Event management involves a highly detailed process, from developing your event objectives, gathering a team, establishing a budget, and creating an event master plan. You have to go through several procedures before getting people to show up.
If you’re reading this, chances are that you already moved past the event planning. Now it’s time to get more technical. How can you encourage participation?
Like event planning, event promotion also involves an intensive process. But fear not, this guide provides easy-to-follow steps to make a compelling marketing strategy. Follow these eight steps to get started!
Step 1: Establish Your Marketing Objectives
Your event marketing plan greatly depends on your marketing objectives. Every move you make should align with your event goals. It will be easier to create a marketing plan if you have a solid marketing objective.
Start by asking yourself questions. What is your target number of attendees? Does the event aim to strengthen relationships with clients or business partners?
To ensure that everyone is on the same page, involve the entire team as you identify your marketing objectives. You have to make sure everyone shares the same goal.
Step 2: Prepare a Content Management Plan
Now that you have your marketing goals in mind, it’s time to work on the marketing content. As you create a content management plan, emphasize the event’s key messages, such as learning opportunities, keynote speeches, and previous event footage.
Managing the event website plays a big role in your content. As the event approaches, you need to stay hands-on. These include managing the event app, online registration, and event schedule.
Step 3: Identify Your Event Speakers and Participants
The key persons in your event involve you (the organizer), the speakers, emcees, exhibitors, sponsors, and participants. Once you have identified each of them, brief them about the primary goal of your event. The key persons can also help you in the promotion.
Find an event emcee who is excellent at building connections with the crowd. You can find professional event emcees online who can help you engage participants during the event.
Step 4: Step up Your Promotion
Defining your attendee demographics will help you identify your target market. These include age, gender, location, profession, and income. To collect data, you can analyze the event website traffic and audience data from previous events.
You can save time and effort if you use event listing websites to promote your event.
Step 5: Set Communication Tactics
The main goal of your marketing plan is to engage as many audiences as possible. To make this possible, set your communication tactics. Using communication tactics means making sure that event information will reach your audiences. Email and push notifications are tried-and-tested tools to keep your attendees updated.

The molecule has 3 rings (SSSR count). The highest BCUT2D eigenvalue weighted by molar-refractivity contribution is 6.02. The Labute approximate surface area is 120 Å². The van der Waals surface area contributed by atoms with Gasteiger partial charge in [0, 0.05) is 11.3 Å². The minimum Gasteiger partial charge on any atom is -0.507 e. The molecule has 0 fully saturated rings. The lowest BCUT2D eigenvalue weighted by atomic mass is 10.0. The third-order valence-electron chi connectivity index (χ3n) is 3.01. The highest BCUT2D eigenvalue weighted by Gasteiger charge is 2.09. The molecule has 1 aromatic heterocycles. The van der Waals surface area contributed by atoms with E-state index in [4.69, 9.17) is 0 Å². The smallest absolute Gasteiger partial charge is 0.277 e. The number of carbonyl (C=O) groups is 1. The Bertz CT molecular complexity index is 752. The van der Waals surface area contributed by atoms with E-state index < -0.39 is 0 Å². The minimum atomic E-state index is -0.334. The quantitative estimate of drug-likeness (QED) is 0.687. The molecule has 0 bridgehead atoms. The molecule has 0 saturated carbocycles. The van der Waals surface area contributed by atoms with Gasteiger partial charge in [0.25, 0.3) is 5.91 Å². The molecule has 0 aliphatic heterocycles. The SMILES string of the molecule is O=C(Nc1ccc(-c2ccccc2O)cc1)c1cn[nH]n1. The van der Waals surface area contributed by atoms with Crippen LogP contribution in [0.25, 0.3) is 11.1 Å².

Step 6: Personalize Your Message
Sending event information to your audience is not enough to communicate your message. Make it personalized to spark their interests. If you’re sending virtual invitations to your previous attendees, add pictures and videos from previous events to keep them engaged.
For new attendees, send invitations that highlight the best parts of your event, such as the speakers, learning opportunities, and ticket discounts.
You can also try an event management software to help you create tailored fit messages to your target audiences.
Step 7: Establish Last-minute Engagement Tactics
As the event date approaches, it’s time to put your marketing strategy on full throttle. Create a buzz and drive word-of-mouth marketing among attendees. You can do this by setting up an online community.
A community board is a great place to start. Think of activities that will encourage attendees to interact. Create custom discussion topics, Q&A with speakers and organizers, photo contests, online raffles, and the list goes on.
Step 8: Evaluate the Event Performance
Now that you’re done with your marketing efforts, don’t relax just yet. It’s time to evaluate the event’s performance.
Conducting an event performance evaluation will help you identify the weaknesses and strengths of your marketing plan. Once you know the exact metrics, collect all event data. These include the engagement rate of your social media postings, website traffic, networking activities, number of attendees, audience feedback, and critique of the event speakers.
Use the collected data to write a report. Discuss the report with your team and stakeholders. You can also include the report for the newsletter and future PR activities. Your performance evaluation will serve as your guide on the next event you will organize.
Planning an event is one thing, but creating an event marketing plan is a whole different quest. A successful event largely depends on a well-organized marketing plan. The next time you put together a marketing plan, keep in mind your event objectives to make your marketing efforts flawless.